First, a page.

While outgoing Chancellor Angela Merkel took far more reasonable positions than various other politicians when it came to imposing undesirable but inevitable restrictions on citizens, she's always been a total disaster with respect to migration policy (even in 2020, Germany condoned that more than 100,000 illegal immigrants entered the country, with many COVID-19 outbreaks in asylum shelters and other diseases being imported) and she's always put Europe first, her own country not even second.

    Even though the first highly effective COVID-19 vaccine was invented in Germany (by legal immigrants of the most admirable and desirable kind), the German government decided to source any vaccine only through the EU. That could have worked if not for French president Muckron's protectionism. Pfizer/BioNTech offered the EU 500 million doses, and Moderna (which uses the same type of technique, mRNA) another 300 million. With 800 million doses, the EU could have vaccinated pretty much every citizen (without even needing AstraZeneca's hands-down inferior and problematic alternative)--at a minimum, it would have achieved herd immunity, and probably by the summer, if not sooner.

    But the French government, whose influence over EU politics has never been more damaging than under its current president, would rather let many people die than acknowledge French pharmaceutical giant Sanofi-Aventis' failure to innovate. Sanofi's vaccine isn't ready, and even if and when it will be, it won't be a match for what Pfizer/BioNTech and Moderna have to offer. The French government wanted to avoid two things:

    • They didn't want Sanofi-Aventis to lose market share, as a result of its failure to provide a competitive COVID-19 vaccine, to German and American companies.

    • They also wanted to avoid a situation in which a German company (founded and led by Turkish immigrants) would have "saved" Europe from COVID-19.

    So Muckron, probably through French EU fake news commissioner Thierry Breton, practically vetoed any commitment to other companies that would have exceeded the quantities the EU agreed to buy from Sanofi-Aventis. Unfortunately, the totally unethical French government didn't have to fear any objection from its equally irresponsible and ruthless German counterparts in Berlin and Brussels who don't care about and for the lives of ordinary citizens nearly as much as for their "EU über alles" ideology.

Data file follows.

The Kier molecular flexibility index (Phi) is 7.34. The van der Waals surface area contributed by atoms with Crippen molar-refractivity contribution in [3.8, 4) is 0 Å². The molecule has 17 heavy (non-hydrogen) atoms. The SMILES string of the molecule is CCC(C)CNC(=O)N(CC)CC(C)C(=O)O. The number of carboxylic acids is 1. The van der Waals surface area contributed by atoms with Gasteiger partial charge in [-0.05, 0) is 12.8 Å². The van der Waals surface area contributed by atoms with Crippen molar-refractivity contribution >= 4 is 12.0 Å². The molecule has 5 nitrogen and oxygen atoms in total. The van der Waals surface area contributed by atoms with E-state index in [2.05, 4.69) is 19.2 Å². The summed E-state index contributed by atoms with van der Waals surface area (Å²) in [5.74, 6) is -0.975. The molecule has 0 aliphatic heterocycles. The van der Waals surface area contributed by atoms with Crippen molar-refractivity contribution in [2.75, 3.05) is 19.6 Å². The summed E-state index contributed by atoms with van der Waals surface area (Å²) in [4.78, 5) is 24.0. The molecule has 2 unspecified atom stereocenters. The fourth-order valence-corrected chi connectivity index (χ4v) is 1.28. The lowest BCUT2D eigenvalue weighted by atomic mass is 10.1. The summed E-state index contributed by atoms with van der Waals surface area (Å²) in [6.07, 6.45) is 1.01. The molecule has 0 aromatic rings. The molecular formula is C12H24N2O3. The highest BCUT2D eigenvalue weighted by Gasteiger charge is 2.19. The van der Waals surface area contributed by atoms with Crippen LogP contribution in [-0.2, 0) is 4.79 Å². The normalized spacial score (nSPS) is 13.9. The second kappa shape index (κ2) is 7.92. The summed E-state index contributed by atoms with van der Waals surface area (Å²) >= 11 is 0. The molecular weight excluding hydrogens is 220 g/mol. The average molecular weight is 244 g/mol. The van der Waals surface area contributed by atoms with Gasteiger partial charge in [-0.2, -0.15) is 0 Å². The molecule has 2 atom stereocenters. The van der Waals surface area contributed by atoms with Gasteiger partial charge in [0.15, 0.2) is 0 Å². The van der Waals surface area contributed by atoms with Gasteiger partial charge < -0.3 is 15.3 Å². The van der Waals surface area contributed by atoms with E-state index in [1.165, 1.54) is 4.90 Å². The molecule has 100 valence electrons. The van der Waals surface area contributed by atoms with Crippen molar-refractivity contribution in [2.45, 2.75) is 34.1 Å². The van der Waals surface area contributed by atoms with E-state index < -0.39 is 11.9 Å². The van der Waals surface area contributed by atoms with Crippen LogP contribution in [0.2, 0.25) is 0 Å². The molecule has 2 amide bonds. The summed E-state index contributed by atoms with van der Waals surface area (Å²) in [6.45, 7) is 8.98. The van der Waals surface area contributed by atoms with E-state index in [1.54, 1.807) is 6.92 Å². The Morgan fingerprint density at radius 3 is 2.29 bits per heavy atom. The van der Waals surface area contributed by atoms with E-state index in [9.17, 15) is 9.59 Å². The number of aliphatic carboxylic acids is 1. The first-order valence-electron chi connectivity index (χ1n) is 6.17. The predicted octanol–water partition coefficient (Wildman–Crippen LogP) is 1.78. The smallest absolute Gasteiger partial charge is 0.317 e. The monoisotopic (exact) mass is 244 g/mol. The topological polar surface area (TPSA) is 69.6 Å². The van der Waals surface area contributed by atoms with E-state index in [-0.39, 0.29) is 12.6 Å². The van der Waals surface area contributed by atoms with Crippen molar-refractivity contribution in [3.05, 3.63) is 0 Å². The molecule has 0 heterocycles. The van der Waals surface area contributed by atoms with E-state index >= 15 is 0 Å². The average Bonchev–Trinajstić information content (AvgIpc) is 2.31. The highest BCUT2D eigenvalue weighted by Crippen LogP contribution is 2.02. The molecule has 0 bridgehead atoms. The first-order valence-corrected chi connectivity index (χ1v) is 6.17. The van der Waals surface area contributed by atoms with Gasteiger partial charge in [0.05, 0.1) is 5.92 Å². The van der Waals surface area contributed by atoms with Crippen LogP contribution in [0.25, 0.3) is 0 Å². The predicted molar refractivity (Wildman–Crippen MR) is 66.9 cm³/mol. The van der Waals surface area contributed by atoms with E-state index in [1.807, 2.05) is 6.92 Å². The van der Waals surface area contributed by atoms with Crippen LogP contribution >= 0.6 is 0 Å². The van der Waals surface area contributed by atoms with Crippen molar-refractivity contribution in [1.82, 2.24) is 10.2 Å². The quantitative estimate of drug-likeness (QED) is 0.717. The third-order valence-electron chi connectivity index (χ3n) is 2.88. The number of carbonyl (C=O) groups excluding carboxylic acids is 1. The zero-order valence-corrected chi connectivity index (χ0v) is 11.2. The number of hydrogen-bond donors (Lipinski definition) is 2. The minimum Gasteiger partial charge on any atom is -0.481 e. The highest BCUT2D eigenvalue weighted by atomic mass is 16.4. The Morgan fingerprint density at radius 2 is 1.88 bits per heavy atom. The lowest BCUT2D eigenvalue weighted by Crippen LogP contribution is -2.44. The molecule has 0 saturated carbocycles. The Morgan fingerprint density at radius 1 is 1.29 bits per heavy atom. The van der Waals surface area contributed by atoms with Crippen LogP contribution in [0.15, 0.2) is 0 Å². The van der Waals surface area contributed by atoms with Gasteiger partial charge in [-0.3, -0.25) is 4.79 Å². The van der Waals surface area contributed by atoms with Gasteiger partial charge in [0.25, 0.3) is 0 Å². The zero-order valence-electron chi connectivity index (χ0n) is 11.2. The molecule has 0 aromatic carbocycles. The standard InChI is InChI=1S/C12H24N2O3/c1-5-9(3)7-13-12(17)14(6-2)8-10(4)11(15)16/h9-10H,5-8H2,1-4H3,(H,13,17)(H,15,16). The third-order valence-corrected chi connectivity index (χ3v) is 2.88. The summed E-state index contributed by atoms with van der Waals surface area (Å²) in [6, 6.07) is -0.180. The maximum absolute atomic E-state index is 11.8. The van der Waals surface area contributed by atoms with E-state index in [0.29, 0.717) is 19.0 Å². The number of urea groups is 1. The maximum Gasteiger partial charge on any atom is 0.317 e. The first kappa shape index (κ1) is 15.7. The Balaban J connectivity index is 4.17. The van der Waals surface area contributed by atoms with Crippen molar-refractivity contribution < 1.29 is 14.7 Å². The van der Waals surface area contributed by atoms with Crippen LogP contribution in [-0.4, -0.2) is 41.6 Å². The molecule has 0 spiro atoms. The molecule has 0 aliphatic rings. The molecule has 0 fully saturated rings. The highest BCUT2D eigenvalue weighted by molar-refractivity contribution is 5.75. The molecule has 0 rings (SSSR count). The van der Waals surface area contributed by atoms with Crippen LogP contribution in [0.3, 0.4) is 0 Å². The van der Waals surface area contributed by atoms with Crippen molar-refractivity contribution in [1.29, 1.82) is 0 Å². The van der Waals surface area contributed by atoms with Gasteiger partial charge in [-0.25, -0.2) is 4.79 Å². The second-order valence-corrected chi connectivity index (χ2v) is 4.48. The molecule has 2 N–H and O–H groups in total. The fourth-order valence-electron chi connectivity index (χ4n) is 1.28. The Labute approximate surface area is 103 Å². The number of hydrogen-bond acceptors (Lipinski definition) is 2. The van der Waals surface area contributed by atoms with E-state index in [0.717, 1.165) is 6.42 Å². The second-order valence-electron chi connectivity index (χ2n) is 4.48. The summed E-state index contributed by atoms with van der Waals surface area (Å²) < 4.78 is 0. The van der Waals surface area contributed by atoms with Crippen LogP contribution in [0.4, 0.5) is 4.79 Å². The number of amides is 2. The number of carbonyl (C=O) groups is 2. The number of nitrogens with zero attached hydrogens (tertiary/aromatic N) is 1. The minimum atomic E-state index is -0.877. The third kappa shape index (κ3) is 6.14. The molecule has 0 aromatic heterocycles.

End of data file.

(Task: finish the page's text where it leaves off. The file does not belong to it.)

As a result, the German government's current vaccination plan envisions that the majority of the population (45 million people categorized as those having a "low risk") would not get vaccinated before December 2021 at the earliest.

    No, this is not a conspiracy theory. It was reported by Germany's nost influential political newsweekly, Der Spiegel, which is a liberal magazine and couldn't possibly be more EU-friendly--and a columnist for its center-right competitor, Focus, picked it up and completely agreed. His conclusion: instead of "Stronger together," the EU's slogan should be "Dying together, Brussels kills people." That is a similar way to put it as what Romanian MEP Cristian Terhes told the press: "European Unity is not a strength when it is slow, cumbersome and bureaucratic; indeed it kills when it puts utopian ideologies over letting nation states protect their own citizens and best interests."

    Later today, the same Focus columnist published another piece in which he says this is Merkel's most devastating mistake in 15 years in office, and he's wondering why most of the mainstream media (with a few notable exceptions, though) remains silent about it. People are going to see the impact of this as Germany will have to impose lockdowns at a time when other countries, thanks to herd immunity, will be back to normal life more or less.

    The combination of Spiegel and Focus in Germany is comparable to MSNBC and FOX NEWS agreeing on something in U.S. politics. Also, Dr. Daniel Stelter, a German management consultant who had worldwide responsibility as a managing director at Boston Consulting Group, discussed this matter on Twitter.

    Professor Uğur Şahin, the CEO of BioNTech, told German newspaper Die Welt that the EU behaved very differently from countries that bought vaccines directly. It appeared the Commission couldn't really act without approval from some member states, and the EU gave the impression it thought there were alternatives. This is consistent with the French protectionism story: obviously the Commission didn't invite BioNTech to its internal discussions with France (if anybody was privy to them, that would have been Sanofi, of course--given that France's vision of "fairness" is that its own companies, even when they fail to innovate, must receive preferential treatment). All that BioNTech saw that how the EC was dealing with them, and it's clear now that the Commission failed the bloc's citizens. It failed so miserably that there's probably never been a stronger case for leaving the EU: the UK is already outvaccinating it. While this Daily Express article reflects strong EU skepticism, it also talks about some of what went wrong and why.